News, Research and Development

Antioxidant ‘bee glue’ creates buzz for new Australian industry

USC researchers have discovered a nutrient-rich product in bee hives across Australia that spark a new national industry.

University of the Sunshine Coast researchers have discovered a nutrient-rich product in honeybee hives across Australia that spark a new national industry for food and health products.

The researchers have identified for the first time 16 types of Australian high-grade propolis or ‘bee glue’ that is brimming with antioxidants.

The findings have excited the UniSC team led by chemistry academics Dr Trong Tran (pictured above) and Dr Peter Brooks, who previously collaborated on national research that found exceptional antibacterial activity in Australian manuka honey.

Propolis is a sticky mixture used by honeybees in the construction of their hives. It usually contains beeswax, bee saliva and resin from the native and non-native plants that bees pollinate.

In the Australian beekeeping industry, propolis is regularly discarded as a nuisance product. In countries such as Brazil, China and New Zealand, it is harvested for use in multi-million-dollar food and cosmeceutical industries.

Dr Tran said the two-year collaborative project, which received funding from Hive and Wellness Australia, owners of the Capilano honey brand, and AgriFutures Australia, had found the superior qualities in propolis scraped from honeybee hives across the country, including four in Southeast Queensland*.

Beekeeper Murray Arkadieff, whose hives near Ipswich produced some of the most active propolis samples in the state, said the positive findings provided opportunities for a new revenue stream for Australian beekeepers and more industry jobs.

“This will help to further reinforce the exceptionally high quality of Australian honey and our hive products both in Australia, and internationally,” said Mr Arkadieff.

The paper in Nature Scientific Reports assessed the quality and chemical diversity of Australian propolis from Apis mellifera or European honeybees, common across the country.

Dr Tran said the research confirmed the chemical makeup of 16 propolis samples had more potent antioxidant activity than some well-known international types generating big profits overseas.

“Established cosmeceutical industries add propolis to products intended to have both cosmetic and therapeutic benefits, such as mouth sprays, soap, toothpaste, dietary supplements and skincare creams,” he said. “In the food and beverage industry, propolis can be a preservative.”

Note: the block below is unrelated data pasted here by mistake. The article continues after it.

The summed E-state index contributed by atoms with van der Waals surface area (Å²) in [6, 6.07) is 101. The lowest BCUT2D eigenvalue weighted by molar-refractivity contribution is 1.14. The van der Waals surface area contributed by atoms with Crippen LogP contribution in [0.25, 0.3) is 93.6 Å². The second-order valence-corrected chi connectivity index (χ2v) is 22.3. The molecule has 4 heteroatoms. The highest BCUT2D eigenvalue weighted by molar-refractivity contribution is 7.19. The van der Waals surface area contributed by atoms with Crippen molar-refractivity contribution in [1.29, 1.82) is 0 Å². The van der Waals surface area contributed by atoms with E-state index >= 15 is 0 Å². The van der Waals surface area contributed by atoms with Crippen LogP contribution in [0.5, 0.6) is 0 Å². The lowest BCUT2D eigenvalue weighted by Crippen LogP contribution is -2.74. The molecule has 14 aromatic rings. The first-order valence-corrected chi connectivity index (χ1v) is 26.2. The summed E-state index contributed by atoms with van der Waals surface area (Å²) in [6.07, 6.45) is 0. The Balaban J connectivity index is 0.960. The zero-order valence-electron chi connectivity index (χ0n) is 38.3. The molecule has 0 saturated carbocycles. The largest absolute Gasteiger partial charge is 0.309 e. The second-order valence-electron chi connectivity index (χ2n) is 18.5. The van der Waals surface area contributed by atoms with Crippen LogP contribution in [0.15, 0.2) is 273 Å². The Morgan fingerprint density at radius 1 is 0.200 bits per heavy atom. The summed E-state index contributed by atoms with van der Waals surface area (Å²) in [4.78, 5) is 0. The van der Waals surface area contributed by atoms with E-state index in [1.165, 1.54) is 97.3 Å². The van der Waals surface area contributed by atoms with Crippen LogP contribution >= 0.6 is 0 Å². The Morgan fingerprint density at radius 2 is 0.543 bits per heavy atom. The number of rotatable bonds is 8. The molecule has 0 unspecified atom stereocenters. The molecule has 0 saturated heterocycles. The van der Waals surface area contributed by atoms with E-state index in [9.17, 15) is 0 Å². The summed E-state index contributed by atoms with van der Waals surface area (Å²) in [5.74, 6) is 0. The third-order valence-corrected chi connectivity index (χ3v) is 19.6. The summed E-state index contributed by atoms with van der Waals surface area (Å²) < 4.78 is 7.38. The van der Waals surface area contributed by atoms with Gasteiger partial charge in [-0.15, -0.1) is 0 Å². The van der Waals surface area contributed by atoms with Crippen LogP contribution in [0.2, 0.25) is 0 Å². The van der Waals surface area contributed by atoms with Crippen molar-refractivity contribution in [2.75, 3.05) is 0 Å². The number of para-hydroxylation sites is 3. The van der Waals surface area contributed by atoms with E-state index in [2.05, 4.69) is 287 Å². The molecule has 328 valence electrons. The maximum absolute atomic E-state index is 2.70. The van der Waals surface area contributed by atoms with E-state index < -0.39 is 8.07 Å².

Dr Tran said propolis had been used in many cultures for centuries as a natural antibiotic, but research papers since the 1990s had increasingly found much more than antimicrobial potential, including the possibility of adjunct treatments for cancers and COVID-19.

Researchers and co-authors from Hive and Wellness Australia said the findings were very encouraging for the beekeeping industry, which currently has 530,000 honeybee hives.

“At the moment, we only have small-scale propolis production, mainly in South Australia,” said Dr Ben McKee, chief operating officer at Hive and Wellness.

“More domestic harvesting would provide extra income for beekeepers and processors while reducing the reliance on imported propolis in manufacturing.

“This research could be a solid foundation to build a new industry across the country.”

The UniSC team recently published three papers on propolis. Dr Tran said the next step would be tracing the plant sources of the samples, to inform plant biodiversity measures and hive locations.

“This study indicates Australia has the capability to produce unique and premium propolis types because of its unique and diverse native flora,” he said.

The paper was authored by UniSC’s Dr Tran and Dr Brooks with Chau Tran, Tahmikha Bryen and Dr Simon Williams, and Hive and Wellness Australia’s Jessica Berry, Fiona Tavian and Ben McKee.

It followed an AgriFutures Australia report in 2019 that recommended further research to help Australia grow its propolis production and market. It reported that the farm gate value of propolis production to New Zealand beekeepers was averaging $NZ3.75 million a year.

AgriFutures Honey Bee & Pollination Program Research Manager Annelies McGaw said the findings could strengthen the industry.

“The annual contribution of the honey bee to our economy is $14.2 billion, however over recent years this industry has been severely impacted by bushfires, floods and pest incursions like Varroa mite,” Ms McGaw said.

“Although there is still more work to do to better understand the benefits of propolis, the potential commercialisation could provide a very welcome and timely income stream for Australian beekeepers.”

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